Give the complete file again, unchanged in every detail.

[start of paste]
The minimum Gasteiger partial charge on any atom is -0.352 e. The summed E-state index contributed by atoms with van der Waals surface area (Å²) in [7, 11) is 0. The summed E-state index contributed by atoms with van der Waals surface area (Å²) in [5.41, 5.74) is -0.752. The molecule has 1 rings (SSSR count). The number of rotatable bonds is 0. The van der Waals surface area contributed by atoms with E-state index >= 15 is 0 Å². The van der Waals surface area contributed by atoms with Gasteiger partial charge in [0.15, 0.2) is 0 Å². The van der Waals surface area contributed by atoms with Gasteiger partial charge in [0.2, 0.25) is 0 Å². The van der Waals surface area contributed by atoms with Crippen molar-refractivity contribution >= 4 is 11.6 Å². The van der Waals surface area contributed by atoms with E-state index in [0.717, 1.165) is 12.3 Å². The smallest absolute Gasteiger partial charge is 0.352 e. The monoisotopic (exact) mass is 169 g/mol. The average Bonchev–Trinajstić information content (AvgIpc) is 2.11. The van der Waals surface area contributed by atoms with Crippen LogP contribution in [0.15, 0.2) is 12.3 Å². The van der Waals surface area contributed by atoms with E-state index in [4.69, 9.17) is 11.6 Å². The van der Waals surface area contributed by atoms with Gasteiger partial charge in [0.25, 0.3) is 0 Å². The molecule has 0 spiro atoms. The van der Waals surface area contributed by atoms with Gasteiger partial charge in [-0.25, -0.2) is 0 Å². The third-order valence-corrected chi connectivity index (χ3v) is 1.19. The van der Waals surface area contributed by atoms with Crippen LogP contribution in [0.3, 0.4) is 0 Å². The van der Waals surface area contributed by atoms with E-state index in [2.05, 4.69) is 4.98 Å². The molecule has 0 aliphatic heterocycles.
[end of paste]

The minimum Gasteiger partial charge on any atom is -0.352 e. The summed E-state index contributed by atoms with van der Waals surface area (Å²) in [7, 11) is 0. The summed E-state index contributed by atoms with van der Waals surface area (Å²) in [5.41, 5.74) is -0.752. The molecule has 1 rings (SSSR count). The number of rotatable bonds is 0. The van der Waals surface area contributed by atoms with E-state index >= 15 is 0 Å². The van der Waals surface area contributed by atoms with Gasteiger partial charge in [0.15, 0.2) is 0 Å². The van der Waals surface area contributed by atoms with Gasteiger partial charge in [0.2, 0.25) is 0 Å². The van der Waals surface area contributed by atoms with Crippen molar-refractivity contribution >= 4 is 11.6 Å². The van der Waals surface area contributed by atoms with E-state index in [0.717, 1.165) is 12.3 Å². The smallest absolute Gasteiger partial charge is 0.352 e. The monoisotopic (exact) mass is 169 g/mol. The average Bonchev–Trinajstić information content (AvgIpc) is 2.11. The van der Waals surface area contributed by atoms with Crippen LogP contribution in [0.15, 0.2) is 12.3 Å². The van der Waals surface area contributed by atoms with E-state index in [4.69, 9.17) is 11.6 Å². The van der Waals surface area contributed by atoms with Gasteiger partial charge in [0.25, 0.3) is 0 Å². The molecule has 0 spiro atoms. The van der Waals surface area contributed by atoms with Gasteiger partial charge in [-0.25, -0.2) is 0 Å². The third-order valence-corrected chi connectivity index (χ3v) is 1.19. The van der Waals surface area contributed by atoms with Crippen LogP contribution in [0.3, 0.4) is 0 Å². The van der Waals surface area contributed by atoms with E-state index in [2.05, 4.69) is 4.98 Å². The molecule has 0 aliphatic heterocycles.